Greek law­mak­ers ap­prove 2011 aus­ter­ity bud­get to help weak econ­omy

The Pak Banker - - International -

ATHENS: Greek law­mak­ers early Thurs­day ap­proved an aus­ter­ity bud­get, part of a tough eco­nomic over­haul im­posed af­ter the debt-hit coun­try's in­ter­na­tional bailout, as thou­sands of pro­test­ers marched in Athens.

Some 3,000 union­ists and Com­mu­nists staged sep­a­rate demon­stra­tions Wed­nes­day to re­ject the eco­nomic blue­print con­tain­ing over 14 bil­lion eu­ros in sav­ings for 2011 in a bid to re­store bal­ance to Greece's woe­ful pub­lic fi­nances. Af­ter five days of de­bates the bud­get was adopted by 156 votes to 142, with the rul­ing so­cial­ist Pasok in favour and the right­ist New Democ­racy, com­mu­nists, rad­i­cal left and ex­treme right vot­ing against.

The 2011 bud­get in­cludes cuts in the badly mis­man­aged Greek health sec­tor and sta­te­owned com­pa­nies, a two per­cent in­crease in the lower sales tax rate from 11 to 13 per­cent, a tax evasion crack­down, lower de­fence spend­ing and a pen­sions freeze.

Prime Min­is­ter Ge­orge Pa­pan­dreou told par­lia­ment he was "de­ter­mined" to make all the changes needed to pull the coun­try out of cri­sis, say­ing: "De­spite the dif­fi­cul­ties I am op­ti­mistic, Greece will not go bank­rupt." He added in a tele­vised speech: "With­out the aid of the Euro­pean mech­a­nism, the coun­try would have col­lapsed." Pa­pan­dreou ap­pealed to all the op­po­si­tion par­ties to "as­sume their re­spon­si­bil­i­ties" and con­trib­ute to ef­forts to save the econ­omy.

As the pro­test­ers marched on Wed­nes­day the streets of the cap­i­tal were al­ready clogged with traf­fic due to a pub­lic trans­port strike-the fourth this month-against wage cuts and parts of the city were over­flow­ing with rub­bish af­ter a san­i­ta­tion walk­out.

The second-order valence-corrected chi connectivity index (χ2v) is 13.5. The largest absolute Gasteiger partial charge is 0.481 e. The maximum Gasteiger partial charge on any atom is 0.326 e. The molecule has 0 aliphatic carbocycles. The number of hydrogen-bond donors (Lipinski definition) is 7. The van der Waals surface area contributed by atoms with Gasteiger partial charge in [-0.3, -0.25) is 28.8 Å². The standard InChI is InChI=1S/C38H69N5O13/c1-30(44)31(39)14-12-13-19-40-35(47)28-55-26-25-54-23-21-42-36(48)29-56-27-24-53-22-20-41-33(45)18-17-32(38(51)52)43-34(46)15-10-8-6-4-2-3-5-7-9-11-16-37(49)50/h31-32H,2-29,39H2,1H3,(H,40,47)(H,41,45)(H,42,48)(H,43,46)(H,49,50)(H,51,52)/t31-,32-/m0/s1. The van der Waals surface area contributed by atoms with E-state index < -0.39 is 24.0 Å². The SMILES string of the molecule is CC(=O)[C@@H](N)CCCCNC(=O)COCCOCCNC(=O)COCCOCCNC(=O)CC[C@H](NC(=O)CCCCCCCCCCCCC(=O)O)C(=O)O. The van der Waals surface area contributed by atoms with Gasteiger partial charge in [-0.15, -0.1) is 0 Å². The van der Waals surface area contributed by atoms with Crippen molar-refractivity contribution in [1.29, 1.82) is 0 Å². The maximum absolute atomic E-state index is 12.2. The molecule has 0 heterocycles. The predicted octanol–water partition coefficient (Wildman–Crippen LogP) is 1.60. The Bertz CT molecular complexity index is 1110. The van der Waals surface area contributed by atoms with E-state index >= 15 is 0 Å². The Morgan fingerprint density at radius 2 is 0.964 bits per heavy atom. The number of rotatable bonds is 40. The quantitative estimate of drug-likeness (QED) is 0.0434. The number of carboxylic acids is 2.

"The govern­ment is try­ing to pit so­cial groups against each other," se­nior bus union­ist Nikos Kouloum­bar­it­sis told Flash Ra­dio. "We have suf­fered five wage cuts since Jan­uary, no­body can con­sider liv­ing on a wage of 1,000 eu­ros (1,315 dol­lars)," he said. "We are not stop­ping our mo­bil­i­sa­tion." The min­i­mum wage in Greece is 740 eu­ros.

In­vestors also doubt that Greece can ful­fil its prom­ises, de­spite hav­ing slashed its pub­lic deficit by some six per­cent of out­put this year.

One of the ma­jor rat­ing agen­cies, Fitch, said on Tues­day it could down­grade its rat­ing on Greece af­ter a sim­i­lar warn­ing from an­other agency, Moody's, last week.

With thou­sands of jobs al­ready lost, wages cut and prices climb­ing from tax hikes, the coun­try's in­flu­en­tial unions have hit back with seven gen­eral strikes this year and waves of street protests. Fear­ful of fur­ther so­cial un­rest in the midst of the fes­tive sea­son, the govern­ment has opted to post­pone to early next year a con­tro­ver­sial re­form to lib­er­alise scores of reg­u­lated pro­fes­sions. -Afp

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